Are Airport Scanners Safe?
At this point, I've earned quite a few frequent flyer miles. Whether I’m headed out for business a vacation, or a fishing trip I always follow my own healthful traveling tips. Plus, lately there’s another travel issue that has me concerned—exposure to airport scanners.
We all receive radiation frequency (RF) exposure from everyday items at home and at work. But an even bigger source of exposure to RF’s is airport scanners, and the more you fly the greater your exposure since RF’s accumulate in your body over time.
So, how many RF’s do you get from airport scanners? Recently, when I was headed to the airport for a television shoot to promote my book The Great Cholesterol Myth, I did my usual side step at the security checkpoint in order to opt for the “pat down” instead of walking through the scanner. As I did, the airport security agent approached to assure me that they had just installed the latest RF-free scanner—the L3 Provision ATD—and that all would be well.
Skeptically, I gave him the Missouri challenge: I asked him to “show me.” I grabbed my trusty RF/EMF detector from my backpack as it careened down the belt to be x-rayed. Then, I asked that the agent take it into the scanner chamber to see what frequency level it picked up. Remarkably, the detector sensed nothing at all. He was right! Even the metal in my hip replacement sailed through uneventfully, so I didn’t need the typical wanding.
But, my return trip from San Diego was another story. There, they use the old-style airport scanners, so both my wife and I opted for the pat down. I’m sure my RF/EMF detector would have had a nervous breakdown there. It would be helpful if the FAA would release guidelines on the various models, what they emit, and which airports are using them. Then we could discriminate. But I don’t see that full disclosure coming to settle the controversy about the safety of these devices any time soon.
After my trip, I was talking to Dr. Kerry Crofton—author of Wireless Radiation Rescue—about my airport scanner experience and she wasn’t so sure that any airport scanner is safe. She said my detector may have registered a false negative on the first leg of my trip if it wasn’t sophisticated enough to detect the wide range of radiation frequencies in the scanning devices. So, I will go back to joining my wife in the "opt out" line for a pat down until I can get more clarification that any scanner is truly safe.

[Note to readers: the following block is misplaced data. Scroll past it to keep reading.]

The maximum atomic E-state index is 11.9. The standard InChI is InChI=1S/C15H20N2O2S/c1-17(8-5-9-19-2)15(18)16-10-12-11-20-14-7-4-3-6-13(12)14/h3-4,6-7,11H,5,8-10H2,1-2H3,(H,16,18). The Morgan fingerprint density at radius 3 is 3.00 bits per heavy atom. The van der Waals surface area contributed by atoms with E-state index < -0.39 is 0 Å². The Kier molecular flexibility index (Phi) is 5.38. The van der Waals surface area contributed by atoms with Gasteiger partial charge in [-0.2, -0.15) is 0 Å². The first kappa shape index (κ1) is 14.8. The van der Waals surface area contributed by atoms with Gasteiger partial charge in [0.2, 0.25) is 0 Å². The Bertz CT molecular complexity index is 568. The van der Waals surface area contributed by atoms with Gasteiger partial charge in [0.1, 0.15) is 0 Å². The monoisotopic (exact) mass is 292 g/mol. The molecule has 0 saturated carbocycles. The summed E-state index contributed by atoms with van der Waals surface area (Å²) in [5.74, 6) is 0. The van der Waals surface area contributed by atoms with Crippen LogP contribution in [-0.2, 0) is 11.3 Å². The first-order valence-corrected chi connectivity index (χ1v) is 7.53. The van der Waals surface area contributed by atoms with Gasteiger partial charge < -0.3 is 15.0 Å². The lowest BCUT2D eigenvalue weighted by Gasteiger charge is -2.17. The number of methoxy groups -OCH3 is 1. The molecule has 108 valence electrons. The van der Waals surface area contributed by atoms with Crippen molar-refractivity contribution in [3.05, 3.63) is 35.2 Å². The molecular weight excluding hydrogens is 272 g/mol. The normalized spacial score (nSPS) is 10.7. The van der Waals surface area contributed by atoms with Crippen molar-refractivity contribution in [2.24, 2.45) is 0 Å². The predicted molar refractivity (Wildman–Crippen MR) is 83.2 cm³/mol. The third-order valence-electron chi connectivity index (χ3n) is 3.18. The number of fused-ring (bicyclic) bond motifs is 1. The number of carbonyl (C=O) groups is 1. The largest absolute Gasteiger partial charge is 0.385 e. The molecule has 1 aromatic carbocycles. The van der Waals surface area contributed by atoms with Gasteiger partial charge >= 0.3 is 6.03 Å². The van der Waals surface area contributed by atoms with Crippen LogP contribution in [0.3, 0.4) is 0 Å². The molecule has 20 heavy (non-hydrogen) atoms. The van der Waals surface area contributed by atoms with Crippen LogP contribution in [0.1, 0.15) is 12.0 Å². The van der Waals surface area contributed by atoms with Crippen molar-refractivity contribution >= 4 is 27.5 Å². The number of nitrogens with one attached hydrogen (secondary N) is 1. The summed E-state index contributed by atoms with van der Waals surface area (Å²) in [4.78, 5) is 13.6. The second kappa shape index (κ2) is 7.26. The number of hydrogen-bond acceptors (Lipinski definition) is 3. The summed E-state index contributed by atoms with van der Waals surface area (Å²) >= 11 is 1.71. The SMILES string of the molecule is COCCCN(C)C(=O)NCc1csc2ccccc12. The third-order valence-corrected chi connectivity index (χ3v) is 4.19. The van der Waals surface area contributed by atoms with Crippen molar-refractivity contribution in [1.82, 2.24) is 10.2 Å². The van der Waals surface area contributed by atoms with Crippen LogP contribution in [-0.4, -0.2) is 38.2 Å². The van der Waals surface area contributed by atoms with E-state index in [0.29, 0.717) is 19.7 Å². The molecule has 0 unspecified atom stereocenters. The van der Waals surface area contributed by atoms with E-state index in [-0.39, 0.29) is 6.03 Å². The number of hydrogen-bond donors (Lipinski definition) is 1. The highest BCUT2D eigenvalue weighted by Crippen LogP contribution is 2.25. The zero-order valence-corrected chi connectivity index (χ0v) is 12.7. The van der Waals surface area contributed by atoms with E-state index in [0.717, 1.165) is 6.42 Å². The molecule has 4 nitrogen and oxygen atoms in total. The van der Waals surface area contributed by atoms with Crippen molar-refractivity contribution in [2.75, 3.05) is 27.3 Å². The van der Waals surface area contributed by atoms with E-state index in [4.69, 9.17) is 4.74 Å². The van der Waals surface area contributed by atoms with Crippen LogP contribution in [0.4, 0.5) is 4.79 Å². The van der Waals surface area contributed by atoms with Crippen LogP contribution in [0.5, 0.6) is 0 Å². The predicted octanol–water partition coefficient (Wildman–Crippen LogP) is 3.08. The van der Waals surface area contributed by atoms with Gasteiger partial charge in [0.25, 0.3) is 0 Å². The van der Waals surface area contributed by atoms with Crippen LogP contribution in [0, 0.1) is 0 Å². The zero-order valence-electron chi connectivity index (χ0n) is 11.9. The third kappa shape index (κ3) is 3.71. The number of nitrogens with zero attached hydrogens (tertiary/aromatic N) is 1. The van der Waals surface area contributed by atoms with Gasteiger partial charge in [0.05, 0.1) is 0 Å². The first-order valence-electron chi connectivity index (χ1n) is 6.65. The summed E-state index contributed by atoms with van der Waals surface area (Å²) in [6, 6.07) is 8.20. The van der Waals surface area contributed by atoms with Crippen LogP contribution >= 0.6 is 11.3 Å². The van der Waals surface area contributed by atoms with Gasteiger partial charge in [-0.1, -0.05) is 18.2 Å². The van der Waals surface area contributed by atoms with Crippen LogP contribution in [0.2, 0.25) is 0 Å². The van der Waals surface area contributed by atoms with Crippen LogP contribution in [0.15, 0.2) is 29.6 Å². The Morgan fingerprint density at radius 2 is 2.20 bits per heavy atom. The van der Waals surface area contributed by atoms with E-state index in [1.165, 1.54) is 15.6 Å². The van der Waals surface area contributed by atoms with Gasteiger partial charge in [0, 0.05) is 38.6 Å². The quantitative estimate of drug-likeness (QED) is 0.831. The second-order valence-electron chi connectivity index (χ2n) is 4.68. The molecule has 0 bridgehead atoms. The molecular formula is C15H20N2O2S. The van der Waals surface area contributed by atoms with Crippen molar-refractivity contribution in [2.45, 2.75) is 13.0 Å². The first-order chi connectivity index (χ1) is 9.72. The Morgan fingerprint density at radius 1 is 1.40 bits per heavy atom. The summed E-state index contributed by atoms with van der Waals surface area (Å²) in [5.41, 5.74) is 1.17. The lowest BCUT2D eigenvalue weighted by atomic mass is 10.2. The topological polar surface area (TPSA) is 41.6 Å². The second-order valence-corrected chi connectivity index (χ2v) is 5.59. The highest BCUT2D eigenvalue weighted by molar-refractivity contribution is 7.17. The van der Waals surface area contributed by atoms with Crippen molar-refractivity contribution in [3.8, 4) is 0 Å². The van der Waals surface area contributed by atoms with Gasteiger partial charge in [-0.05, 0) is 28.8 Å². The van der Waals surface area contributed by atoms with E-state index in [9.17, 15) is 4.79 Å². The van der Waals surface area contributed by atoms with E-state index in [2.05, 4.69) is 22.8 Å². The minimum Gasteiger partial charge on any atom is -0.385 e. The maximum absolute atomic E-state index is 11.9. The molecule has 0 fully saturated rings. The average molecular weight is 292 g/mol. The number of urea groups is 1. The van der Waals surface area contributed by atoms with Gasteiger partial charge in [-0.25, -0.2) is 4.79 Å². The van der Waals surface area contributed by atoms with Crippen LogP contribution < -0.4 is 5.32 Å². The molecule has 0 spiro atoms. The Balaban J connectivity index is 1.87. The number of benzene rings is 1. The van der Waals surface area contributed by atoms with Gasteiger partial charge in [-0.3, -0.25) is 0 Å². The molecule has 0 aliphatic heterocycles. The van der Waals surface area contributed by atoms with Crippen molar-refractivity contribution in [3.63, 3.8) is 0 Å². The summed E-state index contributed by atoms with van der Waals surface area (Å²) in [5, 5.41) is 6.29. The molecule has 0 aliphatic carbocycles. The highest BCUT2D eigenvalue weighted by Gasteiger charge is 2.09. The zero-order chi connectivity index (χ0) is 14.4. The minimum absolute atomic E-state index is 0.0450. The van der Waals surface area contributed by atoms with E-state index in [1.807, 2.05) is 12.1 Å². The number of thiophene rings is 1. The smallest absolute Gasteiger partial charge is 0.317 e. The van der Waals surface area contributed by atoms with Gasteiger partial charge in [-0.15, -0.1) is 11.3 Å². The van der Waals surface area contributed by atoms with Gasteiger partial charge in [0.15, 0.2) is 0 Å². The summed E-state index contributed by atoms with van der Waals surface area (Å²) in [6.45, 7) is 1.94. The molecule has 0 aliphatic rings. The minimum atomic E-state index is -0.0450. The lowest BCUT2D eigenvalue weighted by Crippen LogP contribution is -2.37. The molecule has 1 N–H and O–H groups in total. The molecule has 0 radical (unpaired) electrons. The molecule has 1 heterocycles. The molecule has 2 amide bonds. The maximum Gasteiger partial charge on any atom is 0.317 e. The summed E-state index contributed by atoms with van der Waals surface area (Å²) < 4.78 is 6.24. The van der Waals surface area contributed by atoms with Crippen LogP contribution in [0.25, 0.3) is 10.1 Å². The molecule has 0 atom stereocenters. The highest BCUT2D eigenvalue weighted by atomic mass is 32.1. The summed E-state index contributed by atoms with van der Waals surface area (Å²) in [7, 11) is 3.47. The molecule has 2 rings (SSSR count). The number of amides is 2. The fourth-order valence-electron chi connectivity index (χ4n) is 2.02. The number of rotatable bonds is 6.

In the meantime, if you are concerned about your own exposure—whether in an airport, at work, or at home—here are some tips for removing RF’s from your body:
- Drink a detoxifying juice to help your body purge itself of stored toxins.
- Take a sea salt and soda bath to neutralize toxins. Draw a tub full of medium-hot water and add 2 cups each of baking soda and sea salt. Soak for about 20 minutes, or until the water cools.
- Use an infrared sauna. As far infrared rays penetrate the body, the transfer of water across cellular membranes increases, improving blood flow and facilitating healing.
- Get grounded. Earthing will help neutralize the toxic effects of radiation.
Now it’s your turn: What is your opinion about airport scanners?
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Meet Dr. Sinatra
Dr. Stephen Sinatra is a highly respected and sought-after cardiologist and nutritionist with more than 30 years of clinical practice, research, and study. His integrative approach to heart health focuses on reducing inflammation in the body and maximizing the heart's ability to produce and use energy. More About Dr. Sinatra
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